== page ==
Plaintiffs were employees of Caro Regional Center who were attacked by a patient. 

         After being found not guilty by reason of insanity at a criminal trial on another matter, the patient was admitted to Caro  in December 2003.  While at Caro, the patient showed progress and was given a grounds pass which gave him unsupervised access to the grounds at Caro  for 15-minute periods.  On June 22, 2004, the defendant, a locum tenens (i.e., temporary) psychiatrist at Caro, examined the patient so he could give testimony at an upcoming probate court hearing regarding the patient.  That evening, the patient used his grounds pass and disappeared from Caro.  Three days later, he reappeared at the Caro Learning Center nearby, where he  attacked the plaintiffs with a hammer and his fists, severely injuring them.  He was apprehended three days later and was found guilty but mentally ill of assault with intent to commit murder, MCL 750.83.

          In a civil lawsuit against defendant-psychiatrist, the trial court found defendant to be entitled to governmental immunity under MCL 691.1407(2), and thus not liable for the plaintiffs’ injuries.  The plaintiffs appealed, arguing that the psychiatrist was not an employee of Caro.  The Court of Appeals disagreed with the plaintiffs and affirmed the dismissal of the psychiatrist. 

         The Court of Appeals noted that under the Governmental Immunity Act, MCL 691.1407(2), employees of a governmental agency are immune from tort liability  for injuries to persons if: 1) the employee is acting within the scope of his authority; 2) the governmental agency is engaged in a governmental function; and 3) the employee’s actions are not grossly negligent.  Here, the psychiatrist was called an “independent contractor.”  However, this is not dispositive.  Whether he is an employee for purposes of the Act and can be subject to tort liability depends on application of the “economic reality” test.  The following four factors are considered:  1) the governmental unit’s control of the worker’s duties; 2) payment of wages; 3) right to hire, fire, and discipline, and 4)performance of the duties as an integral part of the employer’s business towards the accomplishment of a common goal.   Under this test, the trial court correctly found that the defendant-psychiatrist was an employee of Caro.  The evidence showed that the defendant’s supervisors at Caro had the right to control the defendant’s duties.  They had the right to discipline and fire him.  He was considered part of the staff at Caro.  He was required to abide by the bylaws in place for staff members.  His supervisor testified that his duties were “more or less” the same as other staff psychiatrists.  They could take corrective action against him.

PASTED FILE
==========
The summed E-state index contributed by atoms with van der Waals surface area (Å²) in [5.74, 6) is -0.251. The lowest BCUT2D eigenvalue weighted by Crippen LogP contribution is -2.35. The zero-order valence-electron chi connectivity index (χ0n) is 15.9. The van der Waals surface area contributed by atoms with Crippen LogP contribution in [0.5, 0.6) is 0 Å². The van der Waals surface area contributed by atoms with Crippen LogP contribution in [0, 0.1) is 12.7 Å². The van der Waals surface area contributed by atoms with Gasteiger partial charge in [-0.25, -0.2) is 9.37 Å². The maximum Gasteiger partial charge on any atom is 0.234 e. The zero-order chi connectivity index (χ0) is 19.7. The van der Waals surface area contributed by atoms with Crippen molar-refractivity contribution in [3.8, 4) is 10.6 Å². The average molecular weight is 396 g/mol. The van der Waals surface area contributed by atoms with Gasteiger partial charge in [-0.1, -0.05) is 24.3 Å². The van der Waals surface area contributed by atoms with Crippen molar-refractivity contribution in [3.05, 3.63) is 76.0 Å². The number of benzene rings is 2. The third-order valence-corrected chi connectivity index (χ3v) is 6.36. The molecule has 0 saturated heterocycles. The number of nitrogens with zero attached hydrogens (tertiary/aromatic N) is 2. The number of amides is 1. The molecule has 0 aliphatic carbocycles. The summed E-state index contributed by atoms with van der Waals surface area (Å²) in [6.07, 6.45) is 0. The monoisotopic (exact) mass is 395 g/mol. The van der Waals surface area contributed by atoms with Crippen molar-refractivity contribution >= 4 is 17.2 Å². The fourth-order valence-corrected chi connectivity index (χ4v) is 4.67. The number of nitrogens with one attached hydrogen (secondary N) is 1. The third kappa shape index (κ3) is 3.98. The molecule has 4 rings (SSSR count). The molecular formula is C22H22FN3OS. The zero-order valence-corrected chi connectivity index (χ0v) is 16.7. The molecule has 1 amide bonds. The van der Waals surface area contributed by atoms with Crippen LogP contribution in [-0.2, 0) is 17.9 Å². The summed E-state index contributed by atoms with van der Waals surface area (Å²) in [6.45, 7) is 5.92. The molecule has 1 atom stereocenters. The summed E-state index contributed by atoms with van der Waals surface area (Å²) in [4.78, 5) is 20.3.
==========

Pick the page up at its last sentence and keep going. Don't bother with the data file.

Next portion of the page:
Under the totality of the circumstances, the trial court correctly concluded that the defendant was an employee entitled to governmental immunity.

 What This Means For Injured Plaintiffs:  If you are injured by the actions of a governmental worker, it is not the employee’s title that determines whether or not he is immune from suit but rather the four factors in the economic reality test.  This makes it more likely that the employee will be found to be immune.

You can read the entire opinion here.

Authored by Barbara A. Assendelft